We saw the Navy and Coastguard and MEPA along with the police employing hundreds of personnel every day to clean the beach of debris, plastic, dead fish and various contaminants. Almost 100 containers of waste washed ashore have been collected. That is only in the coastal area between Uswetakeyiyawa and Negombo. The rest of the beaches have not received the same attention. Even during the waste collection process, a lack of tools and technology was evident. Advanced beach cleaning tools are a must-have for Sri Lanka, necessary not only for the management of this particular disaster but also to tackle continual coastal and marine pollution after every monsoon.

Compensation and financial transparency

For the New Diamond disaster, Sri Lanka sent out a bill of about $2.4 million as firefighting costs and another $19 million as environmental costs. Although we got $1.9 million for our firefighting, we have no guarantee of compensation towards covering the environmental costs. The legal procedure with the ship’s insurance company is a lengthy one.

The public is yet to know where and how these funds received have been used. The estimated environmental costs of the New Diamond were relatively small compared to that of the damage from the X-Press Pearl. Looking at the firefighting efforts and the environmental damage, we can assume the damages by the X-Press Pearl are well over $1 billion.

The future

Sri Lanka sees more than 350 ships passing by every single day, a route that is not only busy but also ever-growing. More disasters must be expected. We must plan to increase our marine security, to have a stronger system to monitor dangerous materials coming in or passing by. Marine transportation is one of the highest polluting industries in the world and oil spillages and ship fires are part of that industry. Many large economies handle such disasters as a matter of course, minimising their negative impacts. This way, they continue to reap maritime revenues without seeing those revenues offset by losses due to disasters. Sri Lanka is a small island, with a concentration of ecosystems in a small area, and we stand to suffer more severe losses in a maritime disaster than larger countries, and we are also more economically sensitive to disasters.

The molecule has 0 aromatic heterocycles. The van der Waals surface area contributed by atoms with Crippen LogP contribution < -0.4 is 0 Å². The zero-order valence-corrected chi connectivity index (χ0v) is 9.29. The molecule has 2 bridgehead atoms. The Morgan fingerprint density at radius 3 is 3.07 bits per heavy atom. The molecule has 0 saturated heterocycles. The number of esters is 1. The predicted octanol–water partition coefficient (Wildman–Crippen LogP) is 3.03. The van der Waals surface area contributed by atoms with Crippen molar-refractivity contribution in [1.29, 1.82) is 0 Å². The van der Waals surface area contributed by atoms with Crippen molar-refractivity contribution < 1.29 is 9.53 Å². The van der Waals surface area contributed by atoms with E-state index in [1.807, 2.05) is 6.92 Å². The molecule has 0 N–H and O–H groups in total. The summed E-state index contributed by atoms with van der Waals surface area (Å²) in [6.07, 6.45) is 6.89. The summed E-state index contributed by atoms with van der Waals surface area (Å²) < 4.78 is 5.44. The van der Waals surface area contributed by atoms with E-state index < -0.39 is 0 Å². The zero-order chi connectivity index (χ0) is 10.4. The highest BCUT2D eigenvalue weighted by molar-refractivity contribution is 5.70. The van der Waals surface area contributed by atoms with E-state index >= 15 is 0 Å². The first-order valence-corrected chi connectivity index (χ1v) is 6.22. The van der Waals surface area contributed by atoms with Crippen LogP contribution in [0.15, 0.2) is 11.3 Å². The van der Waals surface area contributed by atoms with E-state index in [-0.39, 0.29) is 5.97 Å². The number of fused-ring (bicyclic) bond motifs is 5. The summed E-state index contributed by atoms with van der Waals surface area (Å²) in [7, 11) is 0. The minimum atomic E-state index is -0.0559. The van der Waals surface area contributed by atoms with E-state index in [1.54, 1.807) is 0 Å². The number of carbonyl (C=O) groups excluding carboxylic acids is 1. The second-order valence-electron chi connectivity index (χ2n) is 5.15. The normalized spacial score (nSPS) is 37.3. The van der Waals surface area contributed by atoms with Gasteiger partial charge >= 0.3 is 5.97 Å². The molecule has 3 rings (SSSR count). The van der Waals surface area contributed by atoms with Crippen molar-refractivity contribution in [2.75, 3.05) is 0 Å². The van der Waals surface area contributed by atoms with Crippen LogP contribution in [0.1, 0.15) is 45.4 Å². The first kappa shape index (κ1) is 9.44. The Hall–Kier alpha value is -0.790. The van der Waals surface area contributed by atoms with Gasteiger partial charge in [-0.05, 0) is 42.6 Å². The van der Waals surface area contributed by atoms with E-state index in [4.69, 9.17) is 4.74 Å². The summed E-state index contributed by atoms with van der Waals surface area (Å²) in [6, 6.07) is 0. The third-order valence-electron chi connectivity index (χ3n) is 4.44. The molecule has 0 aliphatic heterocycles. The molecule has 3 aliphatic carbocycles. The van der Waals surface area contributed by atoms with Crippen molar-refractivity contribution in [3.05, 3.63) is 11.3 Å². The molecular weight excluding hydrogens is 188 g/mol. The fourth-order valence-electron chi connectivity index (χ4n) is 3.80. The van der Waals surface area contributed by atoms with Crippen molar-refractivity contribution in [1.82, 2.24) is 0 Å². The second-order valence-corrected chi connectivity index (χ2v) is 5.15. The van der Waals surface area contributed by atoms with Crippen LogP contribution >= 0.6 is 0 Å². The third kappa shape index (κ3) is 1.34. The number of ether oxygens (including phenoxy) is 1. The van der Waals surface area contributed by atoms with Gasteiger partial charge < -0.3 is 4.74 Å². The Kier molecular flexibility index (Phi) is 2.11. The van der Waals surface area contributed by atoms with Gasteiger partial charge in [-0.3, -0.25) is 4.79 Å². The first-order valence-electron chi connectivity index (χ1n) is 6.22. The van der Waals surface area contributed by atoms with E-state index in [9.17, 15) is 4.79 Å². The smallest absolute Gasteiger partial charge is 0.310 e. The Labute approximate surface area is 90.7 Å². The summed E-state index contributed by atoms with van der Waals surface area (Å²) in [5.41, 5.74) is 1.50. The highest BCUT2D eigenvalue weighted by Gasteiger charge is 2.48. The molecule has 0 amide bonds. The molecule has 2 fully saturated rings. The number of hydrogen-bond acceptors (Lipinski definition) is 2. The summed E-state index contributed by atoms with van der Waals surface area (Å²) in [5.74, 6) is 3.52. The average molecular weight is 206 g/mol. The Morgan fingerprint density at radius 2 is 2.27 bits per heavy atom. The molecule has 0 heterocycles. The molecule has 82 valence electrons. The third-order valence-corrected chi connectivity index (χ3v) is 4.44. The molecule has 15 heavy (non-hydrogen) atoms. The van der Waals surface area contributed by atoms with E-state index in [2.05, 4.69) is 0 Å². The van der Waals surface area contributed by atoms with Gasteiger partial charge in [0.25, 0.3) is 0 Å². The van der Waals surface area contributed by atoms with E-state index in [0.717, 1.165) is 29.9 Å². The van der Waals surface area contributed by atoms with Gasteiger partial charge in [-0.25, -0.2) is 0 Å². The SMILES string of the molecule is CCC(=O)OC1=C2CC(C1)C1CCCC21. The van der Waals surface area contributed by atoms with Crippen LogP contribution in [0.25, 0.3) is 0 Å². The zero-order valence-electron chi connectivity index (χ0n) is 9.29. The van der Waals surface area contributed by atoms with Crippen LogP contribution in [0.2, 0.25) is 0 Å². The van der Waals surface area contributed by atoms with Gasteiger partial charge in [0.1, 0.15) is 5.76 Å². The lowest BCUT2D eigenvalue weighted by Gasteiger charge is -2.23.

We hope the local authorities will do their best to ensure that similar events will not end catastrophically in future; that Sri Lanka gears itself to handle such situations, in a timely and responsible manner, in partnership with international friends through diplomacy and regional cooperation; that the right experts are recruited to look into contingencies and disasters; and there is better coordination among the respective bodies for quicker responses. Politicians should take a backseat to experts, and those experts should be chosen for their common sense and quick, rational, analytical decision making rather than merely for their academic qualifications.

We also call for an urgent review of our existing pre-defined partnership agreements for marine cooperation, with a special focus on contingency/disaster management, to equip Sri Lanka better to handle similar situations in the short run until we are equipped to handle disasters mostly on our own.

We must also invest in specialised marine firefighting power both by water and air. In addition, we must invest in equipment and technologies needed to handle oil spills. Global innovations to deal with marine pollution today range from special types of reusable cotton that absorb large quantities of oil to plastic buster robots designed for the sea. Local innovators can replicate some of these technologies if they receive the necessary support. Advanced anti-oil-spill booms and firefighting technology are available and affordable, either online or through government-to-government agreements.

In a future situation, we need to quickly mobilise a first response team, then immediately set up an expert panel to handle the entire operation, including a captain with experience on a similar ship, experts in different types of firefighting (including a chemical fire expert), international maritime experts who can seek outside support where needed, disaster management experts, harbour operations experts, maritime lawyers, rescue operations experts, marine biologists, security experts, chemical experts and someone who can mobilise government and private firefighting/rescue operations.

Our marine territory is eight times the size of our landmass, and this helps our economy immensely through tourism, fisheries and maritime transportation. For an island nation such as ours, our marine ecosystem is vitally important. Its ecosystem services are beyond price. However, for many Sri Lankan policymakers, regulators and parts of the public, our oceans have become either a dumping ground or a merely resource for overexploitation. We must realise that the oceans are our most important and most critical ecosystem.

-This article was originally featured on groundviews.org